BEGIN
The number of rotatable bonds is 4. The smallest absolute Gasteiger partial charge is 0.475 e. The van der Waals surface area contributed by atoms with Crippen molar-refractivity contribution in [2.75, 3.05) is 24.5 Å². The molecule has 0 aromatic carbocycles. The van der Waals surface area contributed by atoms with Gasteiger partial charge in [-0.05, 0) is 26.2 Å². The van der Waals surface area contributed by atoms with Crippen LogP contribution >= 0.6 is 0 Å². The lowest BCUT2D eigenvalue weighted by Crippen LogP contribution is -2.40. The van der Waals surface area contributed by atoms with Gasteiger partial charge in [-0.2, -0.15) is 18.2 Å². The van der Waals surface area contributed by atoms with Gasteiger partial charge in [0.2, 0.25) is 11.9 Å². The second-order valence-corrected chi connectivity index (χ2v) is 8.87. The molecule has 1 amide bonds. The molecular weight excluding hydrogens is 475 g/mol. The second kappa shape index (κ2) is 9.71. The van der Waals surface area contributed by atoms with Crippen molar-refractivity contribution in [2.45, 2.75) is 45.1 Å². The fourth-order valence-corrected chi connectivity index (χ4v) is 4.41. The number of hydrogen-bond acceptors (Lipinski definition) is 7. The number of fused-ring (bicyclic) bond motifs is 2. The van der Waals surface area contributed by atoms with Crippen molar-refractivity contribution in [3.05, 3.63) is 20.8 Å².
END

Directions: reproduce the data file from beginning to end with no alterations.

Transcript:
The number of rotatable bonds is 4. The smallest absolute Gasteiger partial charge is 0.475 e. The van der Waals surface area contributed by atoms with Crippen molar-refractivity contribution in [2.75, 3.05) is 24.5 Å². The molecule has 0 aromatic carbocycles. The van der Waals surface area contributed by atoms with Gasteiger partial charge in [-0.05, 0) is 26.2 Å². The van der Waals surface area contributed by atoms with Crippen LogP contribution >= 0.6 is 0 Å². The lowest BCUT2D eigenvalue weighted by Crippen LogP contribution is -2.40. The van der Waals surface area contributed by atoms with Gasteiger partial charge in [-0.2, -0.15) is 18.2 Å². The van der Waals surface area contributed by atoms with Gasteiger partial charge in [0.2, 0.25) is 11.9 Å². The second-order valence-corrected chi connectivity index (χ2v) is 8.87. The molecule has 1 amide bonds. The molecular weight excluding hydrogens is 475 g/mol. The second kappa shape index (κ2) is 9.71. The van der Waals surface area contributed by atoms with Crippen molar-refractivity contribution in [2.45, 2.75) is 45.1 Å². The fourth-order valence-corrected chi connectivity index (χ4v) is 4.41. The number of hydrogen-bond acceptors (Lipinski definition) is 7. The number of fused-ring (bicyclic) bond motifs is 2. The van der Waals surface area contributed by atoms with Crippen molar-refractivity contribution in [3.05, 3.63) is 20.8 Å².